Patience is a virtue, as recent events have shown me. I've spent much of this year nudging along projects that never seemed to be making much progress. Some got a little way and stalled, brought to a halt by apathy, institutional inertia or insufficient inspiration. This happens. Good stories go unappreciated or untold. Maybe the time wasn't right, or the opening lacked bite, or simply lacked quality.
But sometimes all the nudging and hoping and persistence pays off. Back in January I wrote some sample text for a proposed tie-in. It was a new area for me, outside the genres of science fiction, war, horror and fantasy that have been my stock in trade. It was an exciting opportunity, offering the chance to challenge myself as a writer. No money upfront, of course, but the possibility of cash.
A long, lingering silence followed.
So I waited.
And waited some more.
Once a month I'd touch base with my contact, see if there was any movement, keep the lines of communication open. Finding and nurturing relationships with contacts was something I learned while a daily newspaper reporter. Back then I was looking for stories, nowadays I'm looking for work as a creative writer. But the principles are the same - stay in touch, be genuinely interested in people.
Don't fake it. Never fake it, people can tell. Fakes get found out. Don't be afraid to ask for advice. You're not asking for a job, you're asking for a few minutes of their time, knowledge and expertise. When somebody asks my advice, I'm always happy to oblige. Why wouldn't I be? Treat people with respect and they'll remember you well. It doesn't cost you anything to be polite and friendly, does it?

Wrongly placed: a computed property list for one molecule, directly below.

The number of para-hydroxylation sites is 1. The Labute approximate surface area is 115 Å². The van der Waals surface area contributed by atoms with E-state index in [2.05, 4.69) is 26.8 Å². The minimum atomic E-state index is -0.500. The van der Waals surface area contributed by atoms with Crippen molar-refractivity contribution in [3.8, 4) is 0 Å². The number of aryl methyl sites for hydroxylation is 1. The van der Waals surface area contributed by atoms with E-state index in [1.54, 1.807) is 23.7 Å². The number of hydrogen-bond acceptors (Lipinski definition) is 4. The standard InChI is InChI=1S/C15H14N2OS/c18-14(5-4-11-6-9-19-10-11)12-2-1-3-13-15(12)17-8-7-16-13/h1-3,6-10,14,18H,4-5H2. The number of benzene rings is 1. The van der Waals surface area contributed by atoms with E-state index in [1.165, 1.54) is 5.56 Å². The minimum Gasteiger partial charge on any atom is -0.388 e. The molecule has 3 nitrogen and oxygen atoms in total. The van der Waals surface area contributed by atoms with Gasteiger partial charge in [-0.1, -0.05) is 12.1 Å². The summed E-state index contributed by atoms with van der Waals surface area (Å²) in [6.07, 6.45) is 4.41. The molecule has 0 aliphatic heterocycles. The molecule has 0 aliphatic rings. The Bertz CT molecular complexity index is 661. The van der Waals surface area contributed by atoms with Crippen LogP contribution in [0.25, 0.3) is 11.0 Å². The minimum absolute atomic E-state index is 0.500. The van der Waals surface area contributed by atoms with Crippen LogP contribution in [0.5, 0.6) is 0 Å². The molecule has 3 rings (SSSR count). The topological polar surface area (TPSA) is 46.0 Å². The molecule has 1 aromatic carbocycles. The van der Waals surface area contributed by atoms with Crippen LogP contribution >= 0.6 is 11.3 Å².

Six months on from writing that sample, it looks like there'll be a meeting. No guarantees of anything yet, but it's progress. As a freelance writer, you've got to play the long game. Building a career is like building a house. Doing it on your own takes forever, chances are you'll never finish. But if you've made some friends, maybe they'll help. Like that barn-building scene in Witness.
Writing is a solitary career. You need friends, you need a support network to help you through the dark days and the months without work and the rough spots. You need talent and craft. You need to invite criticism, listen to that criticism and learn the lessons within it. You never know when your break will come, or from where. Most of all, you need patience. Not just a card game. It's a career strategy.